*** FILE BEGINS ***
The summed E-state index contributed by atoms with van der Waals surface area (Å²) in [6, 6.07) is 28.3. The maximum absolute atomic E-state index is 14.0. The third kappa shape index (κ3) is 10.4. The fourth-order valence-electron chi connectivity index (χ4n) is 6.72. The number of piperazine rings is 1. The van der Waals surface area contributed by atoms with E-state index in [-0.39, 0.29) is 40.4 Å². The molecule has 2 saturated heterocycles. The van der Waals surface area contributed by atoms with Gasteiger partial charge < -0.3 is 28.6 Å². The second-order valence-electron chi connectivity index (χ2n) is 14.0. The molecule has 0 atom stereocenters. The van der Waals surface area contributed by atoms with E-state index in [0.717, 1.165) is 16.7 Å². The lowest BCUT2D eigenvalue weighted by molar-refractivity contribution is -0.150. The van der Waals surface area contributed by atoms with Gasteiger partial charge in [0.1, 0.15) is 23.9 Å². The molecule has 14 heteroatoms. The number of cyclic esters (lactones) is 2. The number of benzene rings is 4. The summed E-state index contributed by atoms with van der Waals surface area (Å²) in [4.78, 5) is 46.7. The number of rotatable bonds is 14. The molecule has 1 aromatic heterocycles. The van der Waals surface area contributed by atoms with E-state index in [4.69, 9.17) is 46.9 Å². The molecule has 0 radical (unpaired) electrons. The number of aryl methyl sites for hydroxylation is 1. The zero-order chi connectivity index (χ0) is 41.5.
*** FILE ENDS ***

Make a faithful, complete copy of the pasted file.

The summed E-state index contributed by atoms with van der Waals surface area (Å²) in [6, 6.07) is 28.3. The maximum absolute atomic E-state index is 14.0. The third kappa shape index (κ3) is 10.4. The fourth-order valence-electron chi connectivity index (χ4n) is 6.72. The number of piperazine rings is 1. The van der Waals surface area contributed by atoms with E-state index in [-0.39, 0.29) is 40.4 Å². The molecule has 2 saturated heterocycles. The van der Waals surface area contributed by atoms with Gasteiger partial charge < -0.3 is 28.6 Å². The second-order valence-electron chi connectivity index (χ2n) is 14.0. The molecule has 0 atom stereocenters. The van der Waals surface area contributed by atoms with E-state index in [0.717, 1.165) is 16.7 Å². The lowest BCUT2D eigenvalue weighted by molar-refractivity contribution is -0.150. The van der Waals surface area contributed by atoms with Gasteiger partial charge in [0.1, 0.15) is 23.9 Å². The molecule has 14 heteroatoms. The number of cyclic esters (lactones) is 2. The number of benzene rings is 4. The summed E-state index contributed by atoms with van der Waals surface area (Å²) in [4.78, 5) is 46.7. The number of rotatable bonds is 14. The molecule has 1 aromatic heterocycles. The van der Waals surface area contributed by atoms with E-state index in [4.69, 9.17) is 46.9 Å². The molecule has 0 radical (unpaired) electrons. The number of aryl methyl sites for hydroxylation is 1. The zero-order chi connectivity index (χ0) is 41.5.